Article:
Ellard conviction restored in Reena Virk murder case
The Supreme Court of Canada has reinstated the second-degree murder conviction against Kelly Ellard in the 1997 death of B.C. teen Reena Virk, putting an end to a legal case that spanned more than a decade.
The Supreme Court disagreed, saying "the absence of a limiting instruction in this case did not amount to a legal error."
Writing for the majority of the Supreme Court, Justice Rosalie Abella said the statements in question should not have been admitted in evidence, but were essentially harmless.
Justice Morris Fish dissented, saying he would have ordered a new trial.
Ellard was 15 when the 14-year-old Virk was beaten by a group of teenagers and drowned in a park in Saanich, near Victoria, in November 1997.
Virk's death sparked a national outcry over the issue of bullying and the treatment of immigrants; Virk was the daughter of Indian immigrants.
Ellard was convicted of second-degree murder in 2000, but the decision was set aside on appeal and a new trial ordered.
Ellard was again found guilty of second-degree murder in a third trial in 2005, but the result was thrown out by the B.C. Court of Appeal. The Crown appealed that ruling and argued before the Supreme Court in April.
It's not clear what happens next for Ellard, who has already spent roughly seven years in prison.
Ellard's future up to Correctional Service of Canada
Kelly Ellard was sentenced to seven years in prison when she was convicted as a juvenile of the murder of Reena Virk, and it's estimated she has served about that much time as her case proceeded through the courts.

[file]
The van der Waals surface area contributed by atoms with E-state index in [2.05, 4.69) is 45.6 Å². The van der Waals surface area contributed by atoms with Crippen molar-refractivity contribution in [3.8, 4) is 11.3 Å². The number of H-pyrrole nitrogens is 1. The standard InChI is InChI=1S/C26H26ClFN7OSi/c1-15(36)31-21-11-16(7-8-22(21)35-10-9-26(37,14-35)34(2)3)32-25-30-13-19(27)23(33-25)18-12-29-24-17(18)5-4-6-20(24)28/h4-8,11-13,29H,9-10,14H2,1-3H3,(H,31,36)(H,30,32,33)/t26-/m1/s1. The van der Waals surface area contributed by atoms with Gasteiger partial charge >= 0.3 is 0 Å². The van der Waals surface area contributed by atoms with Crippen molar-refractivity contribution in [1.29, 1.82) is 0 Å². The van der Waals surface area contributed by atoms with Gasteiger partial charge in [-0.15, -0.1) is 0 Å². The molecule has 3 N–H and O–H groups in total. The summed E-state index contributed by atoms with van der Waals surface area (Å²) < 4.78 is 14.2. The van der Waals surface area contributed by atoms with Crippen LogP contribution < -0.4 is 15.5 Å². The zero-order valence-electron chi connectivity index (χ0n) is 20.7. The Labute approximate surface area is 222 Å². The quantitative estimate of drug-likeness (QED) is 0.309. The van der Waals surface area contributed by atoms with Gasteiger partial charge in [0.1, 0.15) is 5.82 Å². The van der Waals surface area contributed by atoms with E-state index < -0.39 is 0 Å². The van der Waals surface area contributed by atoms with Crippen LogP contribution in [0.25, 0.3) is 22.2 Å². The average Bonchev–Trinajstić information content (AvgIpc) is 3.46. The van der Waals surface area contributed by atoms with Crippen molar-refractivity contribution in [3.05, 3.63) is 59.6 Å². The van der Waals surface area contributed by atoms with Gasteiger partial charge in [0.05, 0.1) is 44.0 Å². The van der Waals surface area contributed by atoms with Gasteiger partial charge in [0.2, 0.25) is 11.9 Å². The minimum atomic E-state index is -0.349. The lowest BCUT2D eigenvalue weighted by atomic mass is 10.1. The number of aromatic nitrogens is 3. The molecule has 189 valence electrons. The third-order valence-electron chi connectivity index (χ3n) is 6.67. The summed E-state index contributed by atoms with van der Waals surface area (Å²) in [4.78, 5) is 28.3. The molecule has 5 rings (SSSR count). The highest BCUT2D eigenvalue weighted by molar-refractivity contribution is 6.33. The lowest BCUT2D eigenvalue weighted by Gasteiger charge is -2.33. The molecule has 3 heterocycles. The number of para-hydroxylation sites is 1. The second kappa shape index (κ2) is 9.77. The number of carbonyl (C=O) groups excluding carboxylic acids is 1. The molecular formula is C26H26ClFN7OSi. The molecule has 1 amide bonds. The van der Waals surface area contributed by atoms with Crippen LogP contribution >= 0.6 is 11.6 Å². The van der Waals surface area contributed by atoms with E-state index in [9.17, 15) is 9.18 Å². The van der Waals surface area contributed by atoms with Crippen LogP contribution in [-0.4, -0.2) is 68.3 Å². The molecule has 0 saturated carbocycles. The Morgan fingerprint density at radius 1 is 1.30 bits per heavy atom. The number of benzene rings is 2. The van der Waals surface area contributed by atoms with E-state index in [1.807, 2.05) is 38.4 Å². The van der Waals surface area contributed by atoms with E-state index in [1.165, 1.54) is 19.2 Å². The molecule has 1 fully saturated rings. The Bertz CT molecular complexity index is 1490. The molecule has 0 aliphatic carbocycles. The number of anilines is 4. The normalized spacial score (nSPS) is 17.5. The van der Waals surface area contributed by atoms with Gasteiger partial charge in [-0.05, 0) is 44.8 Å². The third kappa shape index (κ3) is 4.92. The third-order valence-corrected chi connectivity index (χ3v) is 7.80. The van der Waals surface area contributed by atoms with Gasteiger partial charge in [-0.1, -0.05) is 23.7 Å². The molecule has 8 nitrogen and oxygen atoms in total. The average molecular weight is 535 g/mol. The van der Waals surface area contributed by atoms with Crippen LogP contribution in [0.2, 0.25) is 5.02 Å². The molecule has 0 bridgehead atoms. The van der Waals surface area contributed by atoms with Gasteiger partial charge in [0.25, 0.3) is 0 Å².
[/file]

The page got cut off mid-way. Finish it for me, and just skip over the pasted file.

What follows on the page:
Patrick Storey, a spokesman for the National Parole Board, said Friday it's now up to the Correctional Service of Canada to calculate when Ellard is eligible to be released.
"If she's close to — or past — her eligibility date, it simply means she is in a position to apply for a conditional release," Storey said, adding that doesn't necessarily mean she will be released.
The parole board will look at a number of factors in Ellard's case, including psychiatric assessments and her behaviour while in prison, he said,
"Usually what an applicant has to demonstrate is that they have changed in some way from the person they were at the time of the offence to the person they are today," Storey said.
The Correctional Service of Canada wouldn't comment on the Ellard file specifically, but a spokesperson did say parole calculations can take anywhere from a few hours to days.
She was originally sentenced to life in prison with no chance of parole for seven years. The National Parole Board will decide whether Ellard will be paroled.
'Inordinate' amount of time: Virk's father
Ellard's family refused comment on Friday's decision.
Virk's father, Manjit Virk, said 11 years is an "inordinate amount of time" for a case to work through the legal system.
"Thirty-five jurors have convicted her, out of 36 [jurors], and the defence just keeps beating the system to this day and the system allowed it," he said.
He hopes lawmakers will learn from his daughter's case.
"Is it worth it to drag a case that long, keeping everybody's life in limbo, at the expense of taxpayers?"
Six other girls, aged 14 to 16, were convicted in 1998 of assaulting Virk and given sentences of up to a year in jail.
Warren Glowatski was convicted in 1999 of second-degree murder and sentenced to life in prison with no chance of parole for at least seven years. He was granted day parole in 2007.
With files from The Canadian Press